Melissa Lozada-Oliva (*)
If you ask me if I am fluent in Spanish I will tell you
My Spanish is an itchy phantom limb: reaching for a word and only finding air
My Spanish is my third birthday party: half of it is memory, and the other half is a photograph on the fridge. It’s all my family has told me.
If you ask me if I am fluent I will tell you that: My Spanish is puzzle left in the rain
Too soggy to make its parts fit so that it can look just like the picture on the box.
I will tell you that: My Spanish is possessive adjectives.
It is proper nouns dressed in pearls and bracelets.
It is are you up yet. It is there is a lot to do today
My Spanish is on my resume as a skill.
My Spanish is on a toothbrush in red-mouth marks
If you ask me I will tell you: My Spanish is hungrier than it was before.
My Spanish reaches for words at the top of a shelf without a stepping stool
is hit in the head with all of the old words that have been hiding up there
My Spanish wonders how bad is it to eat something that’s expired
My Spanish wonders if it has an expiration date
My Spanish asks you why it is always being compared to food spicy, hot, sizzle
my Spanish tells you it is not something to be eaten and then shit out
but does not really believe it.
If you ask me if I am fluent in Spanish I will tell you that:
My Spanish bites on a pencil in the corner of a classroom and does not raise its hand
My Spanish is my older sister’s sore smile at her only beauty pageant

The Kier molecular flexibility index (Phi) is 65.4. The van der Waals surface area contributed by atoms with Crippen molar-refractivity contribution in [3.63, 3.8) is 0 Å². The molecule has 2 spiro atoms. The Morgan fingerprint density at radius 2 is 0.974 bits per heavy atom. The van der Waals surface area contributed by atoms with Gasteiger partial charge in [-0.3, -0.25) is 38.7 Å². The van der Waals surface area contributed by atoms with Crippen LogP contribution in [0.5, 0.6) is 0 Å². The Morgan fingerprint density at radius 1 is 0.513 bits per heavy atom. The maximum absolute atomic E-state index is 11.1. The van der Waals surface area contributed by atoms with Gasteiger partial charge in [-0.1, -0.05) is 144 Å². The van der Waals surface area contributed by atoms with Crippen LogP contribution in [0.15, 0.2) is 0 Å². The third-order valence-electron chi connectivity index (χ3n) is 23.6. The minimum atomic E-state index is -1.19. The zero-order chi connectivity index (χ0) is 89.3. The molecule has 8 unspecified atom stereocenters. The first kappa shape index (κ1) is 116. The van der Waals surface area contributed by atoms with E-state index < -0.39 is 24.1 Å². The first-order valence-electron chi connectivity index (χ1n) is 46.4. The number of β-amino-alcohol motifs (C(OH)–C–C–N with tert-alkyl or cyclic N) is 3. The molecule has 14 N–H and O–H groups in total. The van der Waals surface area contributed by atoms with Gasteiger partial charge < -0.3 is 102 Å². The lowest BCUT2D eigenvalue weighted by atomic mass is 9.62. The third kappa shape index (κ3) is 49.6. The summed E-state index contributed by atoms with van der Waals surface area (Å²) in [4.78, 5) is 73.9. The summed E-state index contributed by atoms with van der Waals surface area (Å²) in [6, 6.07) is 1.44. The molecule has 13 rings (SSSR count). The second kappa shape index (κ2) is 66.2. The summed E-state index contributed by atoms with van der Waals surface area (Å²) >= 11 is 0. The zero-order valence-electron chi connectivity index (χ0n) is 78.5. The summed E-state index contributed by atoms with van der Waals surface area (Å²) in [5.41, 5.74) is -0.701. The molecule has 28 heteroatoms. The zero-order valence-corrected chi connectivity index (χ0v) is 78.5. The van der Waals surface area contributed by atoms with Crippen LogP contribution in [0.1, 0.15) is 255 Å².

My Spanish is a made-up story about a parent who never came home
My Spanish is a made-up story about a parent who never came home and traveled to beautiful places and sent me postcards from all of them
My Spanish is me, tracing my fingers along with every letter they were able to fit in
My Spanish is the real story of my parent’s divorce
Chaotic, broken and something I have to choose how to remember correctly
My Spanish is wondering when my parents will be American
asking me if I’m white yet
If you ask me if I am fluent in Spanish I will try to tell you the story
of how my parents met in an ESL class
How it was when they trained their mouths to say
I love you in a different language, I hate you with their mouths shut
I will tell you how my father’s accent makes him sound like el Zorro
how my mother tried to tie her tongue to a post with an English language leash
I will tell you that the tongue always ran stubbornly back to the language it had always been in love with
Even when she tried to tame it, it always turned loose
If you ask me if I am in fluent I will tell you:
My Spanish is understanding that there are stories that will always be out of my reach
there are people who will never fit together the way that I want them to
there are letters that will always stay silent
there are some words that will always escape me.
Melissa Lozada-Oliva es una poeta y educadora que vive en Nueva York, ganadora del National Poetry Slam Championship de 2015.